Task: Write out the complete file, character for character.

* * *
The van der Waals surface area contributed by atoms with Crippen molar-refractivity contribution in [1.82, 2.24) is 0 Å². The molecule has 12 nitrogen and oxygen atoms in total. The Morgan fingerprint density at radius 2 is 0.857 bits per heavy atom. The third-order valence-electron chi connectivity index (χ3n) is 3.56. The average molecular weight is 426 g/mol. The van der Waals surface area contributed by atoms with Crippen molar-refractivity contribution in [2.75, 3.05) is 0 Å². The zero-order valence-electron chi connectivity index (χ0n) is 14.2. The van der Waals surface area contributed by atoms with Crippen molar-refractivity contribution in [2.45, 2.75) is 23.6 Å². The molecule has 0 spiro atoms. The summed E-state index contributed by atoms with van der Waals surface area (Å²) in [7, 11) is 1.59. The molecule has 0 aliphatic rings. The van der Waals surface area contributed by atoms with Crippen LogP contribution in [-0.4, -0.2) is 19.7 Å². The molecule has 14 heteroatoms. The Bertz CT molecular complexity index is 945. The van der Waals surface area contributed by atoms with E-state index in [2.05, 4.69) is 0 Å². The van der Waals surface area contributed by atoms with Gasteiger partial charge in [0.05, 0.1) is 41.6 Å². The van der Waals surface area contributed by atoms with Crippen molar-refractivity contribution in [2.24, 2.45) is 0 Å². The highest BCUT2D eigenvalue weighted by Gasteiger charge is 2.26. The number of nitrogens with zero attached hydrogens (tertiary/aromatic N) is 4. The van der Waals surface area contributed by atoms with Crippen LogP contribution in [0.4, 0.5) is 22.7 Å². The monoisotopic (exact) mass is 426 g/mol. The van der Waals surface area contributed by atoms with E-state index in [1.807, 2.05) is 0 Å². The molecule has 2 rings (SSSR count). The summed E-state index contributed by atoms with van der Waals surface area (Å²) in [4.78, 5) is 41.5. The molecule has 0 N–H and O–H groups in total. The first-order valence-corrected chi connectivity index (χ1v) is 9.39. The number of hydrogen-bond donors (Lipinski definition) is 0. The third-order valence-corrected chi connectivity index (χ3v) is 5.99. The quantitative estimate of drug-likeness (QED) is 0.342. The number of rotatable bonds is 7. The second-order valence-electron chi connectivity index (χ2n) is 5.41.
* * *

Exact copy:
The van der Waals surface area contributed by atoms with Crippen molar-refractivity contribution in [1.82, 2.24) is 0 Å². The molecule has 12 nitrogen and oxygen atoms in total. The Morgan fingerprint density at radius 2 is 0.857 bits per heavy atom. The third-order valence-electron chi connectivity index (χ3n) is 3.56. The average molecular weight is 426 g/mol. The van der Waals surface area contributed by atoms with Crippen molar-refractivity contribution in [2.75, 3.05) is 0 Å². The zero-order valence-electron chi connectivity index (χ0n) is 14.2. The van der Waals surface area contributed by atoms with Crippen molar-refractivity contribution in [2.45, 2.75) is 23.6 Å². The molecule has 0 spiro atoms. The summed E-state index contributed by atoms with van der Waals surface area (Å²) in [7, 11) is 1.59. The molecule has 0 aliphatic rings. The van der Waals surface area contributed by atoms with Crippen LogP contribution in [-0.4, -0.2) is 19.7 Å². The molecule has 14 heteroatoms. The Bertz CT molecular complexity index is 945. The van der Waals surface area contributed by atoms with E-state index in [2.05, 4.69) is 0 Å². The van der Waals surface area contributed by atoms with Gasteiger partial charge in [0.05, 0.1) is 41.6 Å². The van der Waals surface area contributed by atoms with Crippen molar-refractivity contribution in [2.24, 2.45) is 0 Å². The highest BCUT2D eigenvalue weighted by Gasteiger charge is 2.26. The number of nitrogens with zero attached hydrogens (tertiary/aromatic N) is 4. The van der Waals surface area contributed by atoms with Crippen LogP contribution in [0.4, 0.5) is 22.7 Å². The monoisotopic (exact) mass is 426 g/mol. The van der Waals surface area contributed by atoms with E-state index in [1.807, 2.05) is 0 Å². The molecule has 2 rings (SSSR count). The summed E-state index contributed by atoms with van der Waals surface area (Å²) in [4.78, 5) is 41.5. The molecule has 0 N–H and O–H groups in total. The first-order valence-corrected chi connectivity index (χ1v) is 9.39. The number of hydrogen-bond donors (Lipinski definition) is 0. The third-order valence-corrected chi connectivity index (χ3v) is 5.99. The quantitative estimate of drug-likeness (QED) is 0.342. The number of rotatable bonds is 7. The second-order valence-electron chi connectivity index (χ2n) is 5.41.